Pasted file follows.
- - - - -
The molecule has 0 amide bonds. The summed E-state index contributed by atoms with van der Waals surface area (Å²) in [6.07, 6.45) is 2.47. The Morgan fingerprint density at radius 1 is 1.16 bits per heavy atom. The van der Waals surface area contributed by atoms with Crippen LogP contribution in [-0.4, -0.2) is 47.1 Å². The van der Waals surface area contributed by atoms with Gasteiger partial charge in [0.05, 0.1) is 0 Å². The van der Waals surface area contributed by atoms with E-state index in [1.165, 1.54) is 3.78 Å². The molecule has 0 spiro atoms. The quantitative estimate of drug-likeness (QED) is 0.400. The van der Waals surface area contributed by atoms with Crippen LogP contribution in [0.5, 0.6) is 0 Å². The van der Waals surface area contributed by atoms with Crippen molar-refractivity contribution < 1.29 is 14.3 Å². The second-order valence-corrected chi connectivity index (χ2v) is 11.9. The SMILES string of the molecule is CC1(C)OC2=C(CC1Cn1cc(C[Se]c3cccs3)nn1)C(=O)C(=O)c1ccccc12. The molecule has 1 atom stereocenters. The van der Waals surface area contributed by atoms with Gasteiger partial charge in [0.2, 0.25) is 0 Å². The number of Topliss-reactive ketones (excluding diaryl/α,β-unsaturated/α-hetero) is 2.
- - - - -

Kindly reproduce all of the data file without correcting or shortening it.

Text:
The molecule has 0 amide bonds. The summed E-state index contributed by atoms with van der Waals surface area (Å²) in [6.07, 6.45) is 2.47. The Morgan fingerprint density at radius 1 is 1.16 bits per heavy atom. The van der Waals surface area contributed by atoms with Crippen LogP contribution in [-0.4, -0.2) is 47.1 Å². The van der Waals surface area contributed by atoms with Gasteiger partial charge in [0.05, 0.1) is 0 Å². The van der Waals surface area contributed by atoms with E-state index in [1.165, 1.54) is 3.78 Å². The molecule has 0 spiro atoms. The quantitative estimate of drug-likeness (QED) is 0.400. The van der Waals surface area contributed by atoms with Crippen LogP contribution in [0.5, 0.6) is 0 Å². The van der Waals surface area contributed by atoms with Crippen molar-refractivity contribution < 1.29 is 14.3 Å². The second-order valence-corrected chi connectivity index (χ2v) is 11.9. The SMILES string of the molecule is CC1(C)OC2=C(CC1Cn1cc(C[Se]c3cccs3)nn1)C(=O)C(=O)c1ccccc12. The molecule has 1 atom stereocenters. The van der Waals surface area contributed by atoms with Gasteiger partial charge in [0.2, 0.25) is 0 Å². The number of Topliss-reactive ketones (excluding diaryl/α,β-unsaturated/α-hetero) is 2.